Actor Hugh Laurie also chimed in, while accepting his trophy for best supporting actor in a TV movie or limited series for The Night Manager.

"I won this at the last ever Golden Globes," he deadpanned. "I don't mean to be gloomy. It's just that it has the words Hollywood, foreign and press in the title."

Hidden Figures or Hidden Fences?

For some reason, Hidden Figures, the film about three African American women working at NASA, caused a lot of confusion.

When actor Michael Keaton was announcing the nominees for best supporting actress, he mistakenly called the movie Hidden Fences.

That's after NBC correspondent (and George W. Bush's daughter) Jenna Bush Hager made the same flub hours earlier on the red carpet, telling an unimpressed best original score nominee Pharrell that he was nominated for Hidden Fences.

Twitter users caught on quick, devising potential summaries for the fake film. 

Why the mistake was made not once but twice is unclear. There was another nominated film called Fences which starred Denzel Washington and Viola Davis (for which she picked up best supporting actress). But maybe both just had actual fences on the mind.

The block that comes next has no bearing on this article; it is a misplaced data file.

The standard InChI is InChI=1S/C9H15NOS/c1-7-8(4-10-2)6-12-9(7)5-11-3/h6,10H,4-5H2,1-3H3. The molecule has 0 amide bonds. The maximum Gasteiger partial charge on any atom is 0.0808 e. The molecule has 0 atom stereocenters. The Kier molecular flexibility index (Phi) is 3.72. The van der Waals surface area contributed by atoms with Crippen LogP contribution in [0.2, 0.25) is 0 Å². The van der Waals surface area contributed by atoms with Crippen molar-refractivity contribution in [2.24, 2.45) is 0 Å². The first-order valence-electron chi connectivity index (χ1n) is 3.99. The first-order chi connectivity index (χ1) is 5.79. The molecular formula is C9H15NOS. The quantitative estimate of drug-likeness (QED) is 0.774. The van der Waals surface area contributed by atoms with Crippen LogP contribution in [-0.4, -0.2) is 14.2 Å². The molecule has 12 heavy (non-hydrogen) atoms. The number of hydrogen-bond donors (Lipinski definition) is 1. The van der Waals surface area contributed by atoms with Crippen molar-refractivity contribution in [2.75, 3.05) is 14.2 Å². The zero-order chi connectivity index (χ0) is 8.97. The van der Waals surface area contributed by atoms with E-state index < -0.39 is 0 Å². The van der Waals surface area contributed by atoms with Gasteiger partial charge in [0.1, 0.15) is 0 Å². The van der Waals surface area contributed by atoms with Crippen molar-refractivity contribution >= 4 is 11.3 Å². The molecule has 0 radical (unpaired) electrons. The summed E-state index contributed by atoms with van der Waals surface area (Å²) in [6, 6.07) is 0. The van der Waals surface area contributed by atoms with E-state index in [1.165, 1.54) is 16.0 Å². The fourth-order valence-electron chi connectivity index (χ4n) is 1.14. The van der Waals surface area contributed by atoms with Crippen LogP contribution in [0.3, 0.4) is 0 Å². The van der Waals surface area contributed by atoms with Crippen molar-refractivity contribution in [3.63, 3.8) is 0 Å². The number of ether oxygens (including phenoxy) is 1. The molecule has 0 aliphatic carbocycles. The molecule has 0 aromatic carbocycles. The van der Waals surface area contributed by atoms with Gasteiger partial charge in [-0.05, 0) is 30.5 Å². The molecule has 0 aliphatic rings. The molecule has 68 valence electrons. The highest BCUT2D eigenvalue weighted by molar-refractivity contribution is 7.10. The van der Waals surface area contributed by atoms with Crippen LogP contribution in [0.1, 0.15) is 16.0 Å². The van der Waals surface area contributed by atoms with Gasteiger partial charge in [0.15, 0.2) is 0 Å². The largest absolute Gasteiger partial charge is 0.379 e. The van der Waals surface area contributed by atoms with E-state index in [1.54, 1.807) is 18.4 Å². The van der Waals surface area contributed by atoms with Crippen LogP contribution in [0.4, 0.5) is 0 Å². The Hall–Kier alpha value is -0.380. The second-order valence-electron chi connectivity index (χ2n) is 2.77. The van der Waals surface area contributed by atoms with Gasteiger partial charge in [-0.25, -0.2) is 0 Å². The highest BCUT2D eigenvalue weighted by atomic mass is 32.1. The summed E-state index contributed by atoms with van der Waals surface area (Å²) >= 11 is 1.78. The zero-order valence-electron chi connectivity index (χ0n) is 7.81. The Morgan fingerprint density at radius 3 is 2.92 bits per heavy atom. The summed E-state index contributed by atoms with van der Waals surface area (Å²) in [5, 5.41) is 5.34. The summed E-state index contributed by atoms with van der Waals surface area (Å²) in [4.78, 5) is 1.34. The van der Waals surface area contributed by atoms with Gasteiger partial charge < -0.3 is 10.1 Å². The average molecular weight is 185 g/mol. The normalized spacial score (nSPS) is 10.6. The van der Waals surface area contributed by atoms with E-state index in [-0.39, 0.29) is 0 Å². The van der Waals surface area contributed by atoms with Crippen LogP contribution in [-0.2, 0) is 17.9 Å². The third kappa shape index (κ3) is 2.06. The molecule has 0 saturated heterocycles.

Monologue 'sabotaged' by faulty prompter

A host's opening monologue is supposed to set the tone for the show. But Fallon was forced to improvise it when his teleprompter stopped working as soon as the live portion of the awards began.

"Already the teleprompter's down so this is a great way to start the show," he told the crowd.

When he wasn't making fun of Trump, Golden Globes host Jimmy Fallon was doing impressions of celebrities like comedian Chris Rock and musician Sting. (Paul Drinkwater/NBC via Associated Press)

The comedian awkwardly ad-libbed while another prompter was quickly brought in. He even made light of the situation later on in the show: "I just got off the phone with Mariah Carey and she thinks that Dick Clark Productions sabotaged my monologue."

The company produced both the Golden Globes and Carey's trainwreck New Year's Eve performance.

Canadian beats Canadian

It was a nice night to be Canadian. During her speech, Streep gave a shout out to the country, saying "all the nicest people" are Canadian.

And there was a good chance a Canuck was going to win in the best actor — comedy or musical category, which pitted London, Ont.'s Ryan Gosling (La La Land) against Vancouver's Ryan Reynolds (Deadpool).

Gosling ended up taking the honours, prodding Reynolds in his acceptance speech: "This isn't the first time I've been mistaken for Ryan Reynolds. It's getting out of hand."

Reynolds' consolation prize was a big smooch from seatmate Andrew Garfield as Gosling took the stage to give his speech.


Haydn Watters is a roving reporter in Ontario, mostly serving the province's local CBC Radio shows. He has worked for the CBC in Halifax, Yellowknife, Ottawa and Toronto, with stints at the politics bureau and entertainment unit. He ran an experimental one-person pop-up bureau for the CBC in Barrie, Ont. You can get in touch at haydn.watters@cbc.ca.